Blacksmith's wife, perhaps if I warn't: Pip's sister, Mrs. Joe Gargery, traces her self-proclaimed status as "a slave with her apron never off" (Ch. 4) to her husband's profession. Blacksmiths in the 19th century were working-class people, and though Joe is a highly skilled artisan, his wages would be modest. Between 1780 and 1840, blacksmiths made an average of just over 20 shillings a week (in 1780 the average was 17s, in 1820, 24s, and in 1840, 21s, according to Mulhall's Dictionary of Statistics). Given 20 shillings to the English pound, this means a little over a pound per week in wages, for an average yearly income of about 52-4. The highest of the average wages during this period (1780-1840) would have yielded about 62-63 a year. Thus, during the period of the novel (1812-1840), Joe Gargery would have made somewhere between 52 and 63 a year. (During the 19th century, an English pound was roughly equal to five American dollars [Philp 128]. Thus, translated into American currency, Joe would have made between about $260 and $315 a year). Industrious and temperate, Joe may have been slightly better circumstanced than many blacksmiths. However, the Gargerys could not be considered prosperous, though living comfortably according to their station.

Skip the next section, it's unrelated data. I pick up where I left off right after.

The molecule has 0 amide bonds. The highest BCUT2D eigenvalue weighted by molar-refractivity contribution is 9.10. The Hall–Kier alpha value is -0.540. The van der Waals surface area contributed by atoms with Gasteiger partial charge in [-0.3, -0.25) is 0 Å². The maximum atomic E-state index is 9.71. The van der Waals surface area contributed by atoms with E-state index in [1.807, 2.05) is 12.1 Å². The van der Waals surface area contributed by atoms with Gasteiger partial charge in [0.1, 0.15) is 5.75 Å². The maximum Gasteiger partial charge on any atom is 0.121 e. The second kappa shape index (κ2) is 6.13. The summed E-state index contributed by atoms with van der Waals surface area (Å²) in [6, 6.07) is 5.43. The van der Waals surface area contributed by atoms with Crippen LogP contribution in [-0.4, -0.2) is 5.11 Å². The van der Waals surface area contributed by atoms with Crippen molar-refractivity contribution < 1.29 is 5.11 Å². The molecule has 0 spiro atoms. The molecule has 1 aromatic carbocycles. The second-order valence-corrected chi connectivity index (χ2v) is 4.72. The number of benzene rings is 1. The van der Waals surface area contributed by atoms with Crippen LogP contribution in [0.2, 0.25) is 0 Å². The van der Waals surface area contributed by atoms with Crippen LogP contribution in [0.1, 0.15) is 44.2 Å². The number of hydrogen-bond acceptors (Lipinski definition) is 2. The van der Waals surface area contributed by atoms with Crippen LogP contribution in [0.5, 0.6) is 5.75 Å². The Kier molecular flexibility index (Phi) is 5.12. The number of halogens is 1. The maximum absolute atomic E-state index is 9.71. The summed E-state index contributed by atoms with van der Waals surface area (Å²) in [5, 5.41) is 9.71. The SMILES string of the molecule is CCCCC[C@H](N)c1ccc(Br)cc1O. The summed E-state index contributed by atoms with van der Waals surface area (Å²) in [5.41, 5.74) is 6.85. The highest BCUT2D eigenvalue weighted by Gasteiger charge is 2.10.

Boot-Jack: A boot-jack, according to the Dictionary of Daily Wants (1858-9) is

A well-known contrivance for assisting in removing boots from the feet. Ordinarily they consist of a narrow strip of wood with a space hollowed out at the extremity of the shape of a heel, and having a small block of wood fastened underneath to elevate it a sufficient distance from the ground. These conveniences are also made to open and close with little brass hinges to render them more portable and more convenient for being packed in portmanteaus, traveling bags, &c. The best description of boot-jack of all, however, is one which admits of the whole foot being inserted, and is further supplied with an upright rest upon which to place the hands, so that the boot may be withdrawn with the greatest ease, and without a strain upon any particular part of the boot. Where a book-jack is not at hand, a person should remove his boots by gently easing the heel and the toe alternately. It is always better, however, to use a boot-jack, as kicking boots off injures them. (172)